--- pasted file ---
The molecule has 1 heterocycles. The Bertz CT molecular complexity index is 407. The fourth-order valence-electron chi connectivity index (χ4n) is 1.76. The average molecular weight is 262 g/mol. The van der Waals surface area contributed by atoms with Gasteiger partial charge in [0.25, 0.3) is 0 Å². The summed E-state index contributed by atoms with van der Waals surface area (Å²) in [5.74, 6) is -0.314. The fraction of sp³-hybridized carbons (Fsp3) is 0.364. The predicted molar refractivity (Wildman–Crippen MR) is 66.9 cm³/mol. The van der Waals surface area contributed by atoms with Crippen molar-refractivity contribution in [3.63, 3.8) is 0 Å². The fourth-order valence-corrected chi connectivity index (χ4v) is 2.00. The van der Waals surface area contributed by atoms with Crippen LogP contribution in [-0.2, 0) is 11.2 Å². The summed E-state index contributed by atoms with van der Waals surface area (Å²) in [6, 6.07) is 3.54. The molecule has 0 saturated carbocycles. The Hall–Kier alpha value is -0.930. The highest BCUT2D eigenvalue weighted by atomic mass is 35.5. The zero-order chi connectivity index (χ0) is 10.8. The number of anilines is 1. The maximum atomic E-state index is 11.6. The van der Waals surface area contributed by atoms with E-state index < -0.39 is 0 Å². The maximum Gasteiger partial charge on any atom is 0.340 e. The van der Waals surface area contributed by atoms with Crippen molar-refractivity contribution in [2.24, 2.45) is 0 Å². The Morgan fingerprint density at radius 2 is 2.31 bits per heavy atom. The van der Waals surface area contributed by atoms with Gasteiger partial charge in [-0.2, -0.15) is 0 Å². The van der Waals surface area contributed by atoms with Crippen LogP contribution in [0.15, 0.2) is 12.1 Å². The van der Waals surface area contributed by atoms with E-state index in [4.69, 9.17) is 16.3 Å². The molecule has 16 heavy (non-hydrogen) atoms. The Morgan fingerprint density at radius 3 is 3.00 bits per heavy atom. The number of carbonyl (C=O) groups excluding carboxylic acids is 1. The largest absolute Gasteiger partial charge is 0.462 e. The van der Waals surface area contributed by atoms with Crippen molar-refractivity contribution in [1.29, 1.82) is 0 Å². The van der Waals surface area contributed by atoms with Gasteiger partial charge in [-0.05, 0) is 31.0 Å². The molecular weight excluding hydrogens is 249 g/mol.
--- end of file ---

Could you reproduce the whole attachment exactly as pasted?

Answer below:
The molecule has 1 heterocycles. The Bertz CT molecular complexity index is 407. The fourth-order valence-electron chi connectivity index (χ4n) is 1.76. The average molecular weight is 262 g/mol. The van der Waals surface area contributed by atoms with Gasteiger partial charge in [0.25, 0.3) is 0 Å². The summed E-state index contributed by atoms with van der Waals surface area (Å²) in [5.74, 6) is -0.314. The fraction of sp³-hybridized carbons (Fsp3) is 0.364. The predicted molar refractivity (Wildman–Crippen MR) is 66.9 cm³/mol. The van der Waals surface area contributed by atoms with Crippen molar-refractivity contribution in [3.63, 3.8) is 0 Å². The fourth-order valence-corrected chi connectivity index (χ4v) is 2.00. The van der Waals surface area contributed by atoms with Crippen LogP contribution in [-0.2, 0) is 11.2 Å². The summed E-state index contributed by atoms with van der Waals surface area (Å²) in [6, 6.07) is 3.54. The molecule has 0 saturated carbocycles. The Hall–Kier alpha value is -0.930. The highest BCUT2D eigenvalue weighted by atomic mass is 35.5. The zero-order chi connectivity index (χ0) is 10.8. The number of anilines is 1. The maximum atomic E-state index is 11.6. The van der Waals surface area contributed by atoms with E-state index < -0.39 is 0 Å². The maximum Gasteiger partial charge on any atom is 0.340 e. The van der Waals surface area contributed by atoms with Crippen molar-refractivity contribution in [2.24, 2.45) is 0 Å². The Morgan fingerprint density at radius 2 is 2.31 bits per heavy atom. The van der Waals surface area contributed by atoms with Gasteiger partial charge in [-0.2, -0.15) is 0 Å². The van der Waals surface area contributed by atoms with Crippen LogP contribution in [0.15, 0.2) is 12.1 Å². The van der Waals surface area contributed by atoms with E-state index in [4.69, 9.17) is 16.3 Å². The molecule has 16 heavy (non-hydrogen) atoms. The Morgan fingerprint density at radius 3 is 3.00 bits per heavy atom. The number of carbonyl (C=O) groups excluding carboxylic acids is 1. The largest absolute Gasteiger partial charge is 0.462 e. The van der Waals surface area contributed by atoms with Crippen molar-refractivity contribution in [1.29, 1.82) is 0 Å². The van der Waals surface area contributed by atoms with Gasteiger partial charge in [-0.05, 0) is 31.0 Å². The molecular weight excluding hydrogens is 249 g/mol.